Or consider your windows. Scraping and painting your exterior wood windows (and re-caulking your windows no matter what they’re made out of) doesn’t cost much aside from your time, but replacement windows are expensive. If you have 10 windows and you discover they have significant dry rot, you’re looking at anywhere from $2,000 to $20,000 to get them replaced. If you put in the work to maintain your windows, they might last you as long as you live in the house. And the it goes beyond the windows themselves: Even if they are composite, fiberglass, or vinyl, there is almost certainly wood framing involved somewhere in the window system. A leaky vinyl window may never rot, but it cause a lot of rot to the framing around it or the wall beneath it.

By keeping up with maintenance and pushing replacement costs back a few years, you can really rack up interest earnings on your repair funds. And if you stay in the house for decades, having to replace the roof once as opposed to replacing it two or three times is a significant savings.

There are plenty of other maintenance tasks that can cost you tons more if you defer them:

  • Exteriors. If you have wood siding, it will need to be stained or painted every year, which can run you a few thousand dollars. Replacing wood siding will run you $30,000 or more. Stucco costs an average of $1,500 to replace (though it can run much higher) but patching and painting your stucco on a regular basis costs much less. And clogged gutters can cause a perfectly sound roof to fail.
  • Water heaters. Flushing the water heater every year is free, and replacing the anode rod (which attracts corrosive elements and wears out every few years) costs about $30. Doing both of these things can add 5-10 years to the life of your water heater, which can cost more than $1,000 to replace.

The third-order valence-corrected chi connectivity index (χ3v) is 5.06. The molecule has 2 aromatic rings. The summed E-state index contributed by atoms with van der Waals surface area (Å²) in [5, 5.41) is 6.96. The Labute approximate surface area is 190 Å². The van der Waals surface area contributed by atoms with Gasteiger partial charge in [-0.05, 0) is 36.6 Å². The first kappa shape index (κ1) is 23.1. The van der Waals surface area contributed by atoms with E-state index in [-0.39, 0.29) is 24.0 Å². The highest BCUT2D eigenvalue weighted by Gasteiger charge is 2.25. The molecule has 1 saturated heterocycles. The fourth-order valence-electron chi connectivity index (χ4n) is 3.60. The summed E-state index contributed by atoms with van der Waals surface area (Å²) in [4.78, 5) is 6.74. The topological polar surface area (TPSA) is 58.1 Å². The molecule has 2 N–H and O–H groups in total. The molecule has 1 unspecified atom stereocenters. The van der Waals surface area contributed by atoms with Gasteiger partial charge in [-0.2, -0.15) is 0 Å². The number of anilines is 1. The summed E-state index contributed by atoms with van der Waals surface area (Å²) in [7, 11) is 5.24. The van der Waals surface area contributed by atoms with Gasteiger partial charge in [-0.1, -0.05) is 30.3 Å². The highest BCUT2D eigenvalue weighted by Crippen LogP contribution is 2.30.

• Paint. Scuffed or dirty interior paint being might be something you can live with until you’re showing the house for sale, but peeling or bubbling paint probably indicates a water problem—which you should deal with immediately, before you have tens of thousands of dollars of mold and rot damage to deal with. Even a small leak can absolutely destroy your house if you don’t take care of it in a timely manner.

Finally, consider the fact that deferred maintenance that leads to failure has a lot of knock-on costs. If your roof develops a leak, you have to replace the roof—and possibly the drywall on the ceiling and walls in the rooms below. If you wait until your water heater explodes to do anything about it, you might also need to tear up your basement flooring because of the water damage.

And the most subtle cost of all might not show up until you try to sell the house. Deferred maintenance is likely to be obvious to a home inspector, if not a buyer. When people look at your home and see peeling paint, warped floors, and missing roof shingles, they are mentally calculating how much of a repair credit you’re going to have to offer them to convince them to take the risk—or they might walk away entirely.

Basically, any time you notice something in your house is no longer working as intended, it’s a signal that you should strap on your work clothes and replace, repair, or rehabilitate it—or hire someone to do it for you.